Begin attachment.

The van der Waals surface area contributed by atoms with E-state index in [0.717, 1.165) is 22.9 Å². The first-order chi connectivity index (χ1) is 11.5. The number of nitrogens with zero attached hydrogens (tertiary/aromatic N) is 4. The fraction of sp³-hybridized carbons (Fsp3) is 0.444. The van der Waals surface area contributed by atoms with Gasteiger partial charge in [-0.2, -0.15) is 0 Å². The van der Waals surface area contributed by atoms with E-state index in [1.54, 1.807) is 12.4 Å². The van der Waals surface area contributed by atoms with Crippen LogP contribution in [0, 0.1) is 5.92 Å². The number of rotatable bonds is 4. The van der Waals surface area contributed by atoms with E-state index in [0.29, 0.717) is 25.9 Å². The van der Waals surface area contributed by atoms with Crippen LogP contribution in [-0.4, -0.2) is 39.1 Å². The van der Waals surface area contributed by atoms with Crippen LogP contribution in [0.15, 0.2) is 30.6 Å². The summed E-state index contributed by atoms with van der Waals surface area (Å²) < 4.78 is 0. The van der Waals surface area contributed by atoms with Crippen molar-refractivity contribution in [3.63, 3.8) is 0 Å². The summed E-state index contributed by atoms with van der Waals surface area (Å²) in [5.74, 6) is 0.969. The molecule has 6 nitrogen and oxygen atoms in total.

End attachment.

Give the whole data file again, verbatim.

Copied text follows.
The van der Waals surface area contributed by atoms with E-state index in [0.717, 1.165) is 22.9 Å². The first-order chi connectivity index (χ1) is 11.5. The number of nitrogens with zero attached hydrogens (tertiary/aromatic N) is 4. The fraction of sp³-hybridized carbons (Fsp3) is 0.444. The van der Waals surface area contributed by atoms with Gasteiger partial charge in [-0.2, -0.15) is 0 Å². The van der Waals surface area contributed by atoms with E-state index in [1.54, 1.807) is 12.4 Å². The van der Waals surface area contributed by atoms with Crippen LogP contribution in [0, 0.1) is 5.92 Å². The number of rotatable bonds is 4. The van der Waals surface area contributed by atoms with E-state index in [0.29, 0.717) is 25.9 Å². The van der Waals surface area contributed by atoms with Crippen LogP contribution in [-0.4, -0.2) is 39.1 Å². The van der Waals surface area contributed by atoms with Crippen LogP contribution in [0.15, 0.2) is 30.6 Å². The summed E-state index contributed by atoms with van der Waals surface area (Å²) < 4.78 is 0. The van der Waals surface area contributed by atoms with Crippen molar-refractivity contribution in [3.63, 3.8) is 0 Å². The summed E-state index contributed by atoms with van der Waals surface area (Å²) in [5.74, 6) is 0.969. The molecule has 6 nitrogen and oxygen atoms in total.